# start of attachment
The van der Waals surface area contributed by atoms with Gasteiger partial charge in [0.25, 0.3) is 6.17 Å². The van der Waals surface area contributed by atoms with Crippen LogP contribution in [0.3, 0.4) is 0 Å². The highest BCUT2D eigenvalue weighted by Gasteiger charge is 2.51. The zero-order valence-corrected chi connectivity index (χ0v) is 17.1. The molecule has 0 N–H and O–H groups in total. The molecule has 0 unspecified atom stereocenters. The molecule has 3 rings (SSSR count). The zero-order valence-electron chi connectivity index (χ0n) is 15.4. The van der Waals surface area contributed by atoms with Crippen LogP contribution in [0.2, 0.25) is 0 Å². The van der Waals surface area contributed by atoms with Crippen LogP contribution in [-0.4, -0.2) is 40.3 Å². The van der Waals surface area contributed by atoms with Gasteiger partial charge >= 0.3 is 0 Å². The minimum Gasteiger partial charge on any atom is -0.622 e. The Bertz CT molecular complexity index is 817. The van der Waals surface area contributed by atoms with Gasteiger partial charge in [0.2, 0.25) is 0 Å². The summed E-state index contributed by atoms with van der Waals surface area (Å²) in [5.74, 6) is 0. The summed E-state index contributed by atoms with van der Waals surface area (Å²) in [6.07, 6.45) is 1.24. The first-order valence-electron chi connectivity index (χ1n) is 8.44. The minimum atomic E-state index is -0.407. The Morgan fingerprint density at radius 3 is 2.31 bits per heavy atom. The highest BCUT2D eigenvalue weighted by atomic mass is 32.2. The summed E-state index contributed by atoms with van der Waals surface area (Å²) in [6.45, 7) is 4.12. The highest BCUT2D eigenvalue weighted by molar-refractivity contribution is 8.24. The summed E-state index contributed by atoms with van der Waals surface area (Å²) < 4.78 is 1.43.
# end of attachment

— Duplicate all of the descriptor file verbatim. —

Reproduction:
The van der Waals surface area contributed by atoms with Gasteiger partial charge in [0.25, 0.3) is 6.17 Å². The van der Waals surface area contributed by atoms with Crippen LogP contribution in [0.3, 0.4) is 0 Å². The highest BCUT2D eigenvalue weighted by Gasteiger charge is 2.51. The zero-order valence-corrected chi connectivity index (χ0v) is 17.1. The molecule has 0 N–H and O–H groups in total. The molecule has 0 unspecified atom stereocenters. The molecule has 3 rings (SSSR count). The zero-order valence-electron chi connectivity index (χ0n) is 15.4. The van der Waals surface area contributed by atoms with Crippen LogP contribution in [0.2, 0.25) is 0 Å². The van der Waals surface area contributed by atoms with Crippen LogP contribution in [-0.4, -0.2) is 40.3 Å². The van der Waals surface area contributed by atoms with Gasteiger partial charge >= 0.3 is 0 Å². The minimum Gasteiger partial charge on any atom is -0.622 e. The Bertz CT molecular complexity index is 817. The van der Waals surface area contributed by atoms with Gasteiger partial charge in [0.2, 0.25) is 0 Å². The summed E-state index contributed by atoms with van der Waals surface area (Å²) in [5.74, 6) is 0. The summed E-state index contributed by atoms with van der Waals surface area (Å²) in [6.07, 6.45) is 1.24. The first-order valence-electron chi connectivity index (χ1n) is 8.44. The minimum atomic E-state index is -0.407. The Morgan fingerprint density at radius 3 is 2.31 bits per heavy atom. The highest BCUT2D eigenvalue weighted by atomic mass is 32.2. The summed E-state index contributed by atoms with van der Waals surface area (Å²) in [6.45, 7) is 4.12. The highest BCUT2D eigenvalue weighted by molar-refractivity contribution is 8.24. The summed E-state index contributed by atoms with van der Waals surface area (Å²) < 4.78 is 1.43.